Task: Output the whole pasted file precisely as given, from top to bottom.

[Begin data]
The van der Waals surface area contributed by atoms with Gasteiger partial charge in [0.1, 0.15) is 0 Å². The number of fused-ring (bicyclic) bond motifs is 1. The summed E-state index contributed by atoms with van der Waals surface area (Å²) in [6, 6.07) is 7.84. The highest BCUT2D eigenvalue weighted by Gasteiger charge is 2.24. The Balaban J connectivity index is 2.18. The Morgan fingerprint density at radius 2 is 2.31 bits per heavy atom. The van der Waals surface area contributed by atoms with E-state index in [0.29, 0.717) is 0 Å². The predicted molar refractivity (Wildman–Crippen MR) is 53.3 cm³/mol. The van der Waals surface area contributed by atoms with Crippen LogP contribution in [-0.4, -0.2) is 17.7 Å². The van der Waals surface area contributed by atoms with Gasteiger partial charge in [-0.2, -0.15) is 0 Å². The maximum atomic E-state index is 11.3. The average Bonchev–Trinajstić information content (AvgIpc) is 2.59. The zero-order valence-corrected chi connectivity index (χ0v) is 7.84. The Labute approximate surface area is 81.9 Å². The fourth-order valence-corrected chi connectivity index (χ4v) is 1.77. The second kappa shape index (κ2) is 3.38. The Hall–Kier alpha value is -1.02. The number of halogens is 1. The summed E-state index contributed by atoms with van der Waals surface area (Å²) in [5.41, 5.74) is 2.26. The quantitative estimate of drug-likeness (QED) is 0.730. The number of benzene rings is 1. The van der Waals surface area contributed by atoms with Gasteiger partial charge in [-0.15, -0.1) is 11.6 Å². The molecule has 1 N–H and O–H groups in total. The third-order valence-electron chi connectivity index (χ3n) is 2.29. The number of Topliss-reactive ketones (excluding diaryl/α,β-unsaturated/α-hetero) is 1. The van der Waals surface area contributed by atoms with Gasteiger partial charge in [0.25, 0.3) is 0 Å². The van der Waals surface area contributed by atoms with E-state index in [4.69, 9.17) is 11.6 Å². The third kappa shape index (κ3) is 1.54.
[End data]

The van der Waals surface area contributed by atoms with Gasteiger partial charge in [0.1, 0.15) is 0 Å². The number of fused-ring (bicyclic) bond motifs is 1. The summed E-state index contributed by atoms with van der Waals surface area (Å²) in [6, 6.07) is 7.84. The highest BCUT2D eigenvalue weighted by Gasteiger charge is 2.24. The Balaban J connectivity index is 2.18. The Morgan fingerprint density at radius 2 is 2.31 bits per heavy atom. The van der Waals surface area contributed by atoms with E-state index in [0.29, 0.717) is 0 Å². The predicted molar refractivity (Wildman–Crippen MR) is 53.3 cm³/mol. The van der Waals surface area contributed by atoms with Crippen LogP contribution in [-0.4, -0.2) is 17.7 Å². The van der Waals surface area contributed by atoms with Gasteiger partial charge in [-0.2, -0.15) is 0 Å². The maximum atomic E-state index is 11.3. The average Bonchev–Trinajstić information content (AvgIpc) is 2.59. The zero-order valence-corrected chi connectivity index (χ0v) is 7.84. The Labute approximate surface area is 81.9 Å². The fourth-order valence-corrected chi connectivity index (χ4v) is 1.77. The second kappa shape index (κ2) is 3.38. The Hall–Kier alpha value is -1.02. The number of halogens is 1. The summed E-state index contributed by atoms with van der Waals surface area (Å²) in [5.41, 5.74) is 2.26. The quantitative estimate of drug-likeness (QED) is 0.730. The number of benzene rings is 1. The van der Waals surface area contributed by atoms with Gasteiger partial charge in [-0.15, -0.1) is 11.6 Å². The molecule has 1 N–H and O–H groups in total. The third-order valence-electron chi connectivity index (χ3n) is 2.29. The number of Topliss-reactive ketones (excluding diaryl/α,β-unsaturated/α-hetero) is 1. The van der Waals surface area contributed by atoms with Gasteiger partial charge in [0.25, 0.3) is 0 Å². The van der Waals surface area contributed by atoms with E-state index in [4.69, 9.17) is 11.6 Å². The third kappa shape index (κ3) is 1.54.